After a recent accident near the East Grand Rapids Middle School took place, residents raised concerns about the safety of morning commuters.
There was some misinformation floating around that this incident involved pedestrians or bicyclists. This is incorrect as the accident involved three vehicles and was the result of distracted driving. While some facts about the incident have been misunderstood, we are pleased that it has created a dialogue about safety in our community.
As a City, we have to ensure that every decision we make is sustainable and positively impacts our community. It’s important to remember that safety features you may see in one community do not always translate into our community. While on the surface, an idea may make sense there may be long-term consequences we are unaware of. This is particularly important when it comes to safety, traffic and infrastructure – and why we rely on studies and both internal and external experts to guide our actions.
Our Public Works Department relies on the Michigan Manual on Uniform Traffic Control Devices to determine everything from speed limits to pavement markings and signage. They also regularly perform traffic-engineering reviews/studies in areas where residents show concern. They utilize speed/volume studies and actual pedestrian/vehicle accident data in conjunction with State of Michigan standards when reviews are conducted.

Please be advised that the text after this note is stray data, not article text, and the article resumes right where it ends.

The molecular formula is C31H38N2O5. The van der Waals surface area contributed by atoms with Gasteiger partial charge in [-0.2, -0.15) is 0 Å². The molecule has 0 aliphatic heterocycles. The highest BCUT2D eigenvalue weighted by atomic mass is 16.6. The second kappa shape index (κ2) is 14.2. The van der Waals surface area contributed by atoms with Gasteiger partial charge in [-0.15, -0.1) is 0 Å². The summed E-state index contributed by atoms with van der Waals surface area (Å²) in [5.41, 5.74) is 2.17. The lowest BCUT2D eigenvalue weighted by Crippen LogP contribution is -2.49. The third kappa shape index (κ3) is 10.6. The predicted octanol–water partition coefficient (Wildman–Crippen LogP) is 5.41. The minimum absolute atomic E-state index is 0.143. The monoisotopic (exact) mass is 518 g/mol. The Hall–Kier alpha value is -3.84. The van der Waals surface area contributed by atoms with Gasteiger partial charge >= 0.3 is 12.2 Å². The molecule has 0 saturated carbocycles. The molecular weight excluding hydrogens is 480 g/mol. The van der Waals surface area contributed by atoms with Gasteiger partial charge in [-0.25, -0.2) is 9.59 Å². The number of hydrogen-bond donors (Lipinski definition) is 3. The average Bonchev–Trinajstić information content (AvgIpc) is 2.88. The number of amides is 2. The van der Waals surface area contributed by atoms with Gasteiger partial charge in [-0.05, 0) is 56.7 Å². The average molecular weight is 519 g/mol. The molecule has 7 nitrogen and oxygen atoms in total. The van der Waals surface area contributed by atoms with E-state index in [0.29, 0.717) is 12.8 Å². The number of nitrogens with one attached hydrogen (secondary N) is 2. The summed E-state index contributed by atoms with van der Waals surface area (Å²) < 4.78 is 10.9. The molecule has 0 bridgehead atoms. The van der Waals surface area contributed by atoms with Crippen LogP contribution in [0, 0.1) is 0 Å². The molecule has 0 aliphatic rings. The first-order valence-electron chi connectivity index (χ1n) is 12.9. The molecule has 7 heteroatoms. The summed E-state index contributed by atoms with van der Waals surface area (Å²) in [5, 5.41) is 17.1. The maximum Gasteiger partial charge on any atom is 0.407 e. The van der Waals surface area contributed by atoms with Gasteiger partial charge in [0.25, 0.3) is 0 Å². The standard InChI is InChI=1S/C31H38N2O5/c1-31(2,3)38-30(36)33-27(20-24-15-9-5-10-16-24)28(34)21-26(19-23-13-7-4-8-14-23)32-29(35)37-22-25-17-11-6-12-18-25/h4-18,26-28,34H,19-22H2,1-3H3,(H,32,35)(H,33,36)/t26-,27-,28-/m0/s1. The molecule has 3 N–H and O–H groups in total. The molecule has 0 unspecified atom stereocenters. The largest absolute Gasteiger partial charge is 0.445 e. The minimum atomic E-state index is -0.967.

There have been a variety of ideas and suggestions raised as how to improve commuting safety in East Grand Rapids. We have reviewed these and have determined a two-prong approach for next steps:
- We notified Consumers Energy, which is responsible for maintaining streetlights in East Grand Rapids, that the light above the Kenesaw crosswalk is out. They have replaced the light and it is now working.
- Public Safety is going to increase its patrols around the Lake/Breton/Lakeside intersection and will be enforcing the no left turn into the Middle School by ticketing.
- We are implementing an educational campaign with the Schools to help students and parents understand safety best practices, including crosswalks, wearing reflective clothing and utilizing flashing lights on bikes.
- We are working to create safety videos that can be shown in the beginning of the school year and in the spring that will focus on crosswalks, bikes, mopeds and driving safety.
- Continued education with drivers on responsibilities surrounding crosswalks and pedestrians.
- Finally, we are working to collect data to confirm whether we are using or not using crosswalk enhancements properly. This will be vital in helping us to continue making fact-based decisions.
While the City and Schools can do many things to help aid in safe commuting, safety is a collective responsibility. Continued dialogue with your children and teens about safe practices while walking, biking, riding a moped or driving to school is critical to ensure they have a safe commute.